Other than our club scene, there are other things we take pride in as well. Pride is the gay thing to do. The entire month of June is dedicated to it! Parades, drag shows, conventions, parties, music, food, art, and charitable fundraisers are just some things to look forward to. Sadly it doesn’t get promoted by mainstream media too much. Pride is a month for us to celebrate who we are as homosexuals. We reflect on our accomplishments and celebrate them. During Pride Month on June 26th, 2015 the U.S. Supreme Court made history by making same-sex marriage legal in all 50 states. This was a momentous feat for the community. For years we have fought for marriage equality and finally we are able to marry whom we love. We could make our love official just like everyone else. For the first time we had the same privilege as heterosexual couples. This would immediately start arguments from right wing conservatives saying it was a “slippery slope,” and it would lead to incestuous marriage or bestiality. These homophobic claims were made without fact and I found them, frankly, immature. I remember when I first heard that marriage was legal for us. I had woken up late from a long night at work. I grabbed my phone first thing that morning and on the screen was a notification headline stating “U.S. Supreme Court Strikes Down Marriage Ban.” First I was in shock, but once I accepted the news, I actually wept. I felt so much joy and optimism for not only my future, but for all gays. I imagined I would need to get married in Canada. Never did I imagine I would have the convenience of marrying in my own country, my own state, or my own city. After I found out the news, I messaged a former teacher that was close to me and jokingly asked if she would come to my wedding now that it would not have to be in Canada anymore. Pride isn’t just for the gay community; Pride is for every single member of the LGBT+ community. Every lesbian, gay, bisexual, transgender, and everyone under the spectrum celebrated Pride that year more passionately, for we had won a major battle in our fight for equality.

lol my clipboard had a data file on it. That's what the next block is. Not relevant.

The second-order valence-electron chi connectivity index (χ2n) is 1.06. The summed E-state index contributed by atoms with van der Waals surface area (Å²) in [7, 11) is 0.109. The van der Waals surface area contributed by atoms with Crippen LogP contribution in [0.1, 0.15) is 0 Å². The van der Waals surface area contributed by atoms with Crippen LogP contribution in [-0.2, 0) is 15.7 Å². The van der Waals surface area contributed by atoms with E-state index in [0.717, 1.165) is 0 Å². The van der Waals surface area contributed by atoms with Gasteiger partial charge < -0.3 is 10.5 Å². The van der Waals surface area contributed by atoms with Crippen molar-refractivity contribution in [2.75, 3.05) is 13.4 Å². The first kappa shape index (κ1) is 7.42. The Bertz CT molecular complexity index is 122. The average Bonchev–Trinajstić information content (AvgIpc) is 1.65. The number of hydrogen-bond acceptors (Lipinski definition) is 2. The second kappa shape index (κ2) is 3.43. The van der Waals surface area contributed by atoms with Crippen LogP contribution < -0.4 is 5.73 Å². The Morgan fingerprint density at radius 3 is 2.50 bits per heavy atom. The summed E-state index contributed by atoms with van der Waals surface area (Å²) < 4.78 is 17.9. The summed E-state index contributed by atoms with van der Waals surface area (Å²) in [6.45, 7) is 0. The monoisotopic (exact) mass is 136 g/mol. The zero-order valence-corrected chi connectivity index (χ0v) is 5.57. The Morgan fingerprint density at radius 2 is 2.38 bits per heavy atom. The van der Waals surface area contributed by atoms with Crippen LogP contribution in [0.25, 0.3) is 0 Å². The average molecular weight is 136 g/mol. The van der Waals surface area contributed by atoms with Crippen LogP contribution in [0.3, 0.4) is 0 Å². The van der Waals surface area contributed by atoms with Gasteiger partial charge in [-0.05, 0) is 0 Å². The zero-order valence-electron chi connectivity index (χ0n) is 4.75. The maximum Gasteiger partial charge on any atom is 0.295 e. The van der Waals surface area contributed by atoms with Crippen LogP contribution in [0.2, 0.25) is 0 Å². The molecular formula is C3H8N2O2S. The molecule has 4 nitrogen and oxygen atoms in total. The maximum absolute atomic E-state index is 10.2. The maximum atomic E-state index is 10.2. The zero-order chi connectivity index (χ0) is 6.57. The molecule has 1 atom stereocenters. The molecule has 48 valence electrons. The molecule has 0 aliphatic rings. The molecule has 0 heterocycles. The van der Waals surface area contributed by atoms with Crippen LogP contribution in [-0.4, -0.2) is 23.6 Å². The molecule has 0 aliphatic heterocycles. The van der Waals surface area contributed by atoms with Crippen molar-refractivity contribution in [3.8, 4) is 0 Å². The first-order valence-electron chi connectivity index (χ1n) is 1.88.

During Pride events and the gay nightlife, we use social media to create events at the local dive bar or night club, or post specials during Pride month. Facebook, twitter, and Instagram, are all platforms to stay informed and in contact. There would be special Facebook groups for the sub-communities in our community. Social media is the way to connect with everyone in the gay community. Apps have been developed exclusively for the gay community: Grindr, Scruff, Gowlr, Chappy. Most users utilize these apps to find potential sex partners or long term relationships. Social media has made it so much easier to connect with one another and stay informed. It is hard to imagine that at one point in time the internet was unavailable. The use of internet has propelled humanity into the future and will continue to change the lives of all of us, for better or worse. In my opinion, the internet is a great tool to use, but should be used responsibly. Since there is so much information at our fingertips, it’s easy to develop new views on topics you would otherwise be ignorant of. I’m hopeful that technology will continue evolving in the gay community’s favor, along with the world’s view of homosexuality.

Through the gay community may not be seen as a community to a majority of humans around the world, that does not mean that we do not matter. We have been through the same things any community has. Our triumphs, heartaches, technological advances, and ideals may or may not have similarities to other communities, but I firmly believe that we are the same as any other community. We may be bashed for who we are, how we use our technology, or how we act, but that does not make us less than another community. As a community, we are in the adolescent stages of acceptance. I cannot speak for every gay man, but I can say I am proud of who I am.

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Nicolas Murphy